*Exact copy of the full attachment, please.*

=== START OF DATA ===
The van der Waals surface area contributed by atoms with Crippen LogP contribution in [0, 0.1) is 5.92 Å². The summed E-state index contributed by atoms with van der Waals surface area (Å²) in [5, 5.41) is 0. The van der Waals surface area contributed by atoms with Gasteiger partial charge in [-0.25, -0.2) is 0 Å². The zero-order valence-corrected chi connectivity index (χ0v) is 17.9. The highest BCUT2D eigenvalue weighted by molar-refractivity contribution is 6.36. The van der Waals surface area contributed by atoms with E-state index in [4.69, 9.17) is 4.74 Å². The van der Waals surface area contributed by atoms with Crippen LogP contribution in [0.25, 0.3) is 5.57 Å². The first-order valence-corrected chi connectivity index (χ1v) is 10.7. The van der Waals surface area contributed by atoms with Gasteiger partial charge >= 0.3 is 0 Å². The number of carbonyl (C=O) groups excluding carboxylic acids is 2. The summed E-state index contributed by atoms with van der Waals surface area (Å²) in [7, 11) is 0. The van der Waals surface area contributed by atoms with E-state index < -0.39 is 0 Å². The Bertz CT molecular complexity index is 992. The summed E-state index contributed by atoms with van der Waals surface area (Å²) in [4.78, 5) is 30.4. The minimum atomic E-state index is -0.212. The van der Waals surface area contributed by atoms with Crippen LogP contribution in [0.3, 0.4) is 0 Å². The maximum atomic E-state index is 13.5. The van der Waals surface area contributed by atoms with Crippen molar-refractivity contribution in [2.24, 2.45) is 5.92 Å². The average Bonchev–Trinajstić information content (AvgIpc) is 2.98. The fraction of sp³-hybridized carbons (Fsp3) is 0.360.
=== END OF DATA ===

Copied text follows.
The van der Waals surface area contributed by atoms with Crippen LogP contribution in [0, 0.1) is 5.92 Å². The summed E-state index contributed by atoms with van der Waals surface area (Å²) in [5, 5.41) is 0. The van der Waals surface area contributed by atoms with Gasteiger partial charge in [-0.25, -0.2) is 0 Å². The zero-order valence-corrected chi connectivity index (χ0v) is 17.9. The highest BCUT2D eigenvalue weighted by molar-refractivity contribution is 6.36. The van der Waals surface area contributed by atoms with E-state index in [4.69, 9.17) is 4.74 Å². The van der Waals surface area contributed by atoms with Crippen LogP contribution in [0.25, 0.3) is 5.57 Å². The first-order valence-corrected chi connectivity index (χ1v) is 10.7. The van der Waals surface area contributed by atoms with Gasteiger partial charge >= 0.3 is 0 Å². The number of carbonyl (C=O) groups excluding carboxylic acids is 2. The summed E-state index contributed by atoms with van der Waals surface area (Å²) in [7, 11) is 0. The van der Waals surface area contributed by atoms with E-state index < -0.39 is 0 Å². The Bertz CT molecular complexity index is 992. The summed E-state index contributed by atoms with van der Waals surface area (Å²) in [4.78, 5) is 30.4. The minimum atomic E-state index is -0.212. The van der Waals surface area contributed by atoms with Crippen LogP contribution in [0.3, 0.4) is 0 Å². The maximum atomic E-state index is 13.5. The van der Waals surface area contributed by atoms with Crippen molar-refractivity contribution in [2.24, 2.45) is 5.92 Å². The average Bonchev–Trinajstić information content (AvgIpc) is 2.98. The fraction of sp³-hybridized carbons (Fsp3) is 0.360.